Hip hop is undoubtedly the most influential subculture or genre in the world right now. It has branded itself as a political voice of the impoverished. Hip hop is also a means of self-empowerment. JAY-Z was a drug dealer before his rap career and is now one of the genre’s first billionaires. Cardi B was a stripper-turned-rapper no one initially took seriously but is now an influential figure. Despite some empowering stories, misogyny and sexism are still dominating hip hop. This year in particular men proved how misogynistic, transphobic and outright disrespectful they have always been.

J. Cole vs Noname

In a tweet, rapper Noname called out rappers for not doing enough in the Black Lives Matter movement. J. Cole seemingly felt personally attacked by this and released a song, Snow on tha Bluff. In it he raps about not liking her so-called condescending tone. In response, Noname released Song 33 where she called him out on his terrible timing as a young Black transgender woman, Oluwatoyin Salau, had just been murdered.

The Lack of Empathy for Megan thee Stallion

After Megan thee Stallion was shot, men on social media were quick to sexualize her and make jokes about the situation. 50 Cent was one of many men who shared insensitive memes about her. He himself is someone who survived being shot. Then people shared false conspiracies about her alleged shooter, Tory Lanez, finding out she is transgender. This is an example of how people will use any excuse to justify violence against women.

The Transphobia Against Zaya Wade

When the daughter of Dwyane Wade came out as transgender, she received some hate. Rapper Young Thug deliberately misgendered her and said that “God doesn’t make mistakes”. Another rapper Boosie said that she should rather “be gay” than transgender. Young Thug had since apologized but Boosie still stands by his comments.

Sexual Assault and Slut-Shaming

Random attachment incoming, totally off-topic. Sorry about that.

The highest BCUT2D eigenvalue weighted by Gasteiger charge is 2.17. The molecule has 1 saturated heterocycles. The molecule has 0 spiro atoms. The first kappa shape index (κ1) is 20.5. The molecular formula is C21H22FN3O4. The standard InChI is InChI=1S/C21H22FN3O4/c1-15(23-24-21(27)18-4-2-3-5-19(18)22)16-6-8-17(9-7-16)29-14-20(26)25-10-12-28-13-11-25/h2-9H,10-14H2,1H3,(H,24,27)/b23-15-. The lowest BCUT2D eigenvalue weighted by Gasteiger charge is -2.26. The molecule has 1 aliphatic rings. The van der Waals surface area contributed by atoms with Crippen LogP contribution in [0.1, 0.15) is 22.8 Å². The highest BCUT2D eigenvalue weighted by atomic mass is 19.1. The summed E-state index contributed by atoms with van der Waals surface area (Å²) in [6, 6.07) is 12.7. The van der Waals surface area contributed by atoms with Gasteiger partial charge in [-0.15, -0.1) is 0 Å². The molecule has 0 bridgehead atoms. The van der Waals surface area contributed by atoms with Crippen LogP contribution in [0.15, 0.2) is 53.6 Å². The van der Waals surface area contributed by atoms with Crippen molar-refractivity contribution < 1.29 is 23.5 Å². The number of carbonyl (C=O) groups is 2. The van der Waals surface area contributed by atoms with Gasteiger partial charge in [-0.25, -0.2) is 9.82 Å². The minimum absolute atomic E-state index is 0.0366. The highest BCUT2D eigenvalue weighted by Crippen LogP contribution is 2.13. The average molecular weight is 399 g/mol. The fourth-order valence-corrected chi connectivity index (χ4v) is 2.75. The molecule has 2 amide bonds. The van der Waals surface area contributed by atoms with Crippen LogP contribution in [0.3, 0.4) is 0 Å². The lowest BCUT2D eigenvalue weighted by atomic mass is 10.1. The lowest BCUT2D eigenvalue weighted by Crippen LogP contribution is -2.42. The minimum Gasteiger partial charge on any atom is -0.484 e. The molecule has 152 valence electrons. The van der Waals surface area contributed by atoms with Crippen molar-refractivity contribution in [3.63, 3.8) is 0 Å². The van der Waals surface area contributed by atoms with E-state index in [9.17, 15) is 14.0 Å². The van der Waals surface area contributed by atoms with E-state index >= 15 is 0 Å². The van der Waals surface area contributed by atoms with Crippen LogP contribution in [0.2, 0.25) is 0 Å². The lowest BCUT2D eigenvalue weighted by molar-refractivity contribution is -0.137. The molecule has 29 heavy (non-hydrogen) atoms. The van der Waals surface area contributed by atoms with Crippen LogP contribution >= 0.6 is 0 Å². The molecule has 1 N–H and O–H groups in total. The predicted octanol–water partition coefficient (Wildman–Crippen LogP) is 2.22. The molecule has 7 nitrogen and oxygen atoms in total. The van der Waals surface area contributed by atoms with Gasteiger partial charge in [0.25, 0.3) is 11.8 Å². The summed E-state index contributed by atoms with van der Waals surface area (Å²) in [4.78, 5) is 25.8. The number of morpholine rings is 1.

The allegations of sexual assault against industry pioneer Russell Simmons continues to go under the radar. Women continue to be portrayed as “sluts” and sexualised objects. Because of Future’s cult-like influence, the phrase “She belongs to the streets” is part of *almost* every hip hop fan’s slang.  Or at least we are all familiar with it. Not to forget the other misogynistic words used to describe women.

“Who are you calling a bitch?”
– Queen Latifah, U.N.I.T.Y

Misogynoir is Everywhere in Hip Hop

Misogynoir is the double pressure of being Black and female. Noname’s political views may not be taken seriously by hip hop fans because she happens to be a dark-skinned Black woman. Some people have said that if Megan was lighter-skinned or white, people would have had more empathy.

As a fan of rap, I am tired of the patriarchy.

Hip hop is one of my favourite musical genres but male rappers continue to annoy me. Whether it’s my “favourite” artist Drake calling the mother of his son, a former pornographic actress, a “fluke” or Future being hailed as a hero by men for his cheating habits. It could be really simple, men in hip hop need to do better. Dear male hip hop fans, your favourite rapper making songs about how they love to fold clothes for their wives is not as feminist (or “simp”) as you think it is. J. Cole is the same artist who made “Lights Please” about having sex with a supposedly superficial woman and “Crooked Smile” about appreciating a woman’s inner beauty. The double standards and contradictions are tiring.

More men in hip hop need to actively acknowledge their privilege. Hopefully, then they will stop objectifying women as sexual beings or muses to their misogynist lyrics. Of course, this is not only a hip hop problem. Patriarchy is a societal problem affecting both genders. If hip hop wants to continue being the leaders and the voice of the overlooked, male rappers should do better. As bell hooks said, “feminism is for everybody.”

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